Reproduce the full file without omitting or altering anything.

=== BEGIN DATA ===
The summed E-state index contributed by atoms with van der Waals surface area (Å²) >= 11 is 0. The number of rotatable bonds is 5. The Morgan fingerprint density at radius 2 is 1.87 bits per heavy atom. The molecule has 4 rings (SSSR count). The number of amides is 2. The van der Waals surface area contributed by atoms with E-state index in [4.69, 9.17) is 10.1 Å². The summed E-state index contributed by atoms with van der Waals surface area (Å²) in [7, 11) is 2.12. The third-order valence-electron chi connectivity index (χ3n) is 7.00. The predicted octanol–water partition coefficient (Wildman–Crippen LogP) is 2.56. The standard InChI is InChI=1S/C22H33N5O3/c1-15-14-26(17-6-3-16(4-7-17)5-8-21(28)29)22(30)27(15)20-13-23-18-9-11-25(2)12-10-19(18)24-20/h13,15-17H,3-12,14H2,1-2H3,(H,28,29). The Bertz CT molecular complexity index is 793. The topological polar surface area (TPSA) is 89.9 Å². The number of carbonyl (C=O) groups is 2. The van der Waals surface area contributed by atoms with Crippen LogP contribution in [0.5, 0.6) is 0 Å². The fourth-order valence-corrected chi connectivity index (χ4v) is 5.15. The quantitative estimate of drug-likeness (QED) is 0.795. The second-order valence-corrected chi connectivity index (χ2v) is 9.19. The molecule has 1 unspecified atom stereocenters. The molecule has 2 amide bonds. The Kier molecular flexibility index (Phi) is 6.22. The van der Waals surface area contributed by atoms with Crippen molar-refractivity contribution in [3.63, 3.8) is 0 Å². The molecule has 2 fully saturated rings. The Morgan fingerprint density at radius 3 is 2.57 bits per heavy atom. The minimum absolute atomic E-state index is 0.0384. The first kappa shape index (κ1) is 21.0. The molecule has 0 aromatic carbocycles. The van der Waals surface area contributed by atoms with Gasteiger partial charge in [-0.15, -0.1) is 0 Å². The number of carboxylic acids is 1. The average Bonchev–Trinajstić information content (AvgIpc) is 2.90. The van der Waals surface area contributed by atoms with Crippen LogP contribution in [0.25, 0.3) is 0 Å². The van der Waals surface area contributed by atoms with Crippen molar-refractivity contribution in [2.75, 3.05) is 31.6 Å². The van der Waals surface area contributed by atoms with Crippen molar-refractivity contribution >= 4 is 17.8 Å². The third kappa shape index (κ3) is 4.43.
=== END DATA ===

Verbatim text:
The summed E-state index contributed by atoms with van der Waals surface area (Å²) >= 11 is 0. The number of rotatable bonds is 5. The Morgan fingerprint density at radius 2 is 1.87 bits per heavy atom. The molecule has 4 rings (SSSR count). The number of amides is 2. The van der Waals surface area contributed by atoms with E-state index in [4.69, 9.17) is 10.1 Å². The summed E-state index contributed by atoms with van der Waals surface area (Å²) in [7, 11) is 2.12. The third-order valence-electron chi connectivity index (χ3n) is 7.00. The predicted octanol–water partition coefficient (Wildman–Crippen LogP) is 2.56. The standard InChI is InChI=1S/C22H33N5O3/c1-15-14-26(17-6-3-16(4-7-17)5-8-21(28)29)22(30)27(15)20-13-23-18-9-11-25(2)12-10-19(18)24-20/h13,15-17H,3-12,14H2,1-2H3,(H,28,29). The Bertz CT molecular complexity index is 793. The topological polar surface area (TPSA) is 89.9 Å². The number of carbonyl (C=O) groups is 2. The van der Waals surface area contributed by atoms with Crippen LogP contribution in [0.5, 0.6) is 0 Å². The fourth-order valence-corrected chi connectivity index (χ4v) is 5.15. The quantitative estimate of drug-likeness (QED) is 0.795. The second-order valence-corrected chi connectivity index (χ2v) is 9.19. The molecule has 1 unspecified atom stereocenters. The molecule has 2 amide bonds. The Kier molecular flexibility index (Phi) is 6.22. The van der Waals surface area contributed by atoms with Crippen molar-refractivity contribution in [3.63, 3.8) is 0 Å². The molecule has 2 fully saturated rings. The Morgan fingerprint density at radius 3 is 2.57 bits per heavy atom. The minimum absolute atomic E-state index is 0.0384. The first kappa shape index (κ1) is 21.0. The molecule has 0 aromatic carbocycles. The van der Waals surface area contributed by atoms with Gasteiger partial charge in [-0.15, -0.1) is 0 Å². The number of carboxylic acids is 1. The average Bonchev–Trinajstić information content (AvgIpc) is 2.90. The van der Waals surface area contributed by atoms with Crippen LogP contribution in [0.25, 0.3) is 0 Å². The van der Waals surface area contributed by atoms with Crippen molar-refractivity contribution in [2.75, 3.05) is 31.6 Å². The van der Waals surface area contributed by atoms with Crippen molar-refractivity contribution >= 4 is 17.8 Å². The third kappa shape index (κ3) is 4.43.